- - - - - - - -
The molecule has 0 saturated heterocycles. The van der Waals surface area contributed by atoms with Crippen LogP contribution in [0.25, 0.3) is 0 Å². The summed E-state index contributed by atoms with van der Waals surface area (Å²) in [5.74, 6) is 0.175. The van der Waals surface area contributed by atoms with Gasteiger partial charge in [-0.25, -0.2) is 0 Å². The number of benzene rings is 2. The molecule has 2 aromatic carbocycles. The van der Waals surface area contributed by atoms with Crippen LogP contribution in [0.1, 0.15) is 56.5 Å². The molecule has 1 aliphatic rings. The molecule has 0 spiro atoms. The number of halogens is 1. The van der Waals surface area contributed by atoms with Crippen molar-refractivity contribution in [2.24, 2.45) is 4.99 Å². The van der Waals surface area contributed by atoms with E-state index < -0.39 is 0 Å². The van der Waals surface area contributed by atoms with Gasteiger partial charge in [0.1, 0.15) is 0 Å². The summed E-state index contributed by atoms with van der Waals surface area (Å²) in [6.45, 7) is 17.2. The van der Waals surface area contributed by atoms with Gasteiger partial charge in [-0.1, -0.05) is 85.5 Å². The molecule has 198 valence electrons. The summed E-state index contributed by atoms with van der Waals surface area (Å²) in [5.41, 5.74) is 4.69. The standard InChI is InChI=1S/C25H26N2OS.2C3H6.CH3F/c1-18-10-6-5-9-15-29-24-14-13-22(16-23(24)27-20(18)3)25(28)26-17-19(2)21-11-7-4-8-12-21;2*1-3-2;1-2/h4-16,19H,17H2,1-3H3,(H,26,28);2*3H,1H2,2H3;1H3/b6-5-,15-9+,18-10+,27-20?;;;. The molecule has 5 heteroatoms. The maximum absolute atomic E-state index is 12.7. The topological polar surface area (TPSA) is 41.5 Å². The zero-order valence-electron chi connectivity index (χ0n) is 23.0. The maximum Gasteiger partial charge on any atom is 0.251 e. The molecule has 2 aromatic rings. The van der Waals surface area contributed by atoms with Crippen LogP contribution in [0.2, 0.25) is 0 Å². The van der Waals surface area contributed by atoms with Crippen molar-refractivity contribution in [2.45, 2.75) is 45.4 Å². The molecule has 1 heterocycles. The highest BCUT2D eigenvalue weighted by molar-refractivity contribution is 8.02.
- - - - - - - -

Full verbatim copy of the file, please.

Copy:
The molecule has 0 saturated heterocycles. The van der Waals surface area contributed by atoms with Crippen LogP contribution in [0.25, 0.3) is 0 Å². The summed E-state index contributed by atoms with van der Waals surface area (Å²) in [5.74, 6) is 0.175. The van der Waals surface area contributed by atoms with Gasteiger partial charge in [-0.25, -0.2) is 0 Å². The number of benzene rings is 2. The molecule has 2 aromatic carbocycles. The van der Waals surface area contributed by atoms with Crippen LogP contribution in [0.1, 0.15) is 56.5 Å². The molecule has 1 aliphatic rings. The molecule has 0 spiro atoms. The number of halogens is 1. The van der Waals surface area contributed by atoms with Crippen molar-refractivity contribution in [2.24, 2.45) is 4.99 Å². The van der Waals surface area contributed by atoms with E-state index < -0.39 is 0 Å². The van der Waals surface area contributed by atoms with Gasteiger partial charge in [0.1, 0.15) is 0 Å². The summed E-state index contributed by atoms with van der Waals surface area (Å²) in [6.45, 7) is 17.2. The van der Waals surface area contributed by atoms with Gasteiger partial charge in [-0.1, -0.05) is 85.5 Å². The molecule has 198 valence electrons. The summed E-state index contributed by atoms with van der Waals surface area (Å²) in [5.41, 5.74) is 4.69. The standard InChI is InChI=1S/C25H26N2OS.2C3H6.CH3F/c1-18-10-6-5-9-15-29-24-14-13-22(16-23(24)27-20(18)3)25(28)26-17-19(2)21-11-7-4-8-12-21;2*1-3-2;1-2/h4-16,19H,17H2,1-3H3,(H,26,28);2*3H,1H2,2H3;1H3/b6-5-,15-9+,18-10+,27-20?;;;. The molecule has 5 heteroatoms. The maximum absolute atomic E-state index is 12.7. The topological polar surface area (TPSA) is 41.5 Å². The zero-order valence-electron chi connectivity index (χ0n) is 23.0. The maximum Gasteiger partial charge on any atom is 0.251 e. The molecule has 2 aromatic rings. The van der Waals surface area contributed by atoms with Crippen LogP contribution in [0.2, 0.25) is 0 Å². The van der Waals surface area contributed by atoms with Crippen molar-refractivity contribution in [2.45, 2.75) is 45.4 Å². The molecule has 1 heterocycles. The highest BCUT2D eigenvalue weighted by molar-refractivity contribution is 8.02.